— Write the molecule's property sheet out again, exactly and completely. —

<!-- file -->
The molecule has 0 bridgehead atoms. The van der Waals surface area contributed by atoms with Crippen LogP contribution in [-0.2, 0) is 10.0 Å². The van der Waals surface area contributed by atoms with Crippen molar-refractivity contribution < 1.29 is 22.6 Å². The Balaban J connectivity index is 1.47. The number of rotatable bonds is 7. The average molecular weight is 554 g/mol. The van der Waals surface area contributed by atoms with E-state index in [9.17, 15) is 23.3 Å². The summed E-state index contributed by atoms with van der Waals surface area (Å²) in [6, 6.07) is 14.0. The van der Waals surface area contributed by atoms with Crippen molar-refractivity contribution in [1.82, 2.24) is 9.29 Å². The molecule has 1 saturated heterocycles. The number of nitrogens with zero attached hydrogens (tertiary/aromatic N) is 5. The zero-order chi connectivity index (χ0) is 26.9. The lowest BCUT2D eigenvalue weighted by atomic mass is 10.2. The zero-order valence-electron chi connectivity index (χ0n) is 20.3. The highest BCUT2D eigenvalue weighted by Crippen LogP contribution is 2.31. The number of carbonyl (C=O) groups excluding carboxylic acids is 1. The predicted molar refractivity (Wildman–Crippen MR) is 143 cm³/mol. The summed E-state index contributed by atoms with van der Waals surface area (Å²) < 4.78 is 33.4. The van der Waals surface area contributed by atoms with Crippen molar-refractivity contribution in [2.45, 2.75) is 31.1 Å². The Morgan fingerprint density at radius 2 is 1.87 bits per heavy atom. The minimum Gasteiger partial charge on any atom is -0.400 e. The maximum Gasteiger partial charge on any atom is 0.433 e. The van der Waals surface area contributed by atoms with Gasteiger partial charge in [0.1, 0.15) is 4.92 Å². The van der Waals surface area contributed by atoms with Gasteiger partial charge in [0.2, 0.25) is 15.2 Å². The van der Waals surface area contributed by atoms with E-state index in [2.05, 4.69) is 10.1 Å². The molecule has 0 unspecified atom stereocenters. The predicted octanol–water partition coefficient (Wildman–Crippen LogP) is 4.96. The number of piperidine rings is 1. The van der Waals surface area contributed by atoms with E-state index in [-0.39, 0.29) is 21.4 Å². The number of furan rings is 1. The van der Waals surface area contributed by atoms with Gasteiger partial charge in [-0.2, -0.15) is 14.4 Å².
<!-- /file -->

The molecule has 0 bridgehead atoms. The van der Waals surface area contributed by atoms with Crippen LogP contribution in [-0.2, 0) is 10.0 Å². The van der Waals surface area contributed by atoms with Crippen molar-refractivity contribution < 1.29 is 22.6 Å². The Balaban J connectivity index is 1.47. The number of rotatable bonds is 7. The average molecular weight is 554 g/mol. The van der Waals surface area contributed by atoms with E-state index in [9.17, 15) is 23.3 Å². The summed E-state index contributed by atoms with van der Waals surface area (Å²) in [6, 6.07) is 14.0. The van der Waals surface area contributed by atoms with Crippen molar-refractivity contribution in [1.82, 2.24) is 9.29 Å². The molecule has 1 saturated heterocycles. The number of nitrogens with zero attached hydrogens (tertiary/aromatic N) is 5. The zero-order chi connectivity index (χ0) is 26.9. The lowest BCUT2D eigenvalue weighted by atomic mass is 10.2. The zero-order valence-electron chi connectivity index (χ0n) is 20.3. The highest BCUT2D eigenvalue weighted by Crippen LogP contribution is 2.31. The number of carbonyl (C=O) groups excluding carboxylic acids is 1. The predicted molar refractivity (Wildman–Crippen MR) is 143 cm³/mol. The summed E-state index contributed by atoms with van der Waals surface area (Å²) < 4.78 is 33.4. The van der Waals surface area contributed by atoms with Crippen molar-refractivity contribution in [2.45, 2.75) is 31.1 Å². The Morgan fingerprint density at radius 2 is 1.87 bits per heavy atom. The minimum Gasteiger partial charge on any atom is -0.400 e. The maximum Gasteiger partial charge on any atom is 0.433 e. The van der Waals surface area contributed by atoms with Gasteiger partial charge in [0.1, 0.15) is 4.92 Å². The van der Waals surface area contributed by atoms with Gasteiger partial charge in [0.2, 0.25) is 15.2 Å². The van der Waals surface area contributed by atoms with E-state index in [2.05, 4.69) is 10.1 Å². The molecule has 0 unspecified atom stereocenters. The predicted octanol–water partition coefficient (Wildman–Crippen LogP) is 4.96. The number of piperidine rings is 1. The van der Waals surface area contributed by atoms with E-state index in [-0.39, 0.29) is 21.4 Å². The number of furan rings is 1. The van der Waals surface area contributed by atoms with Gasteiger partial charge in [-0.2, -0.15) is 14.4 Å².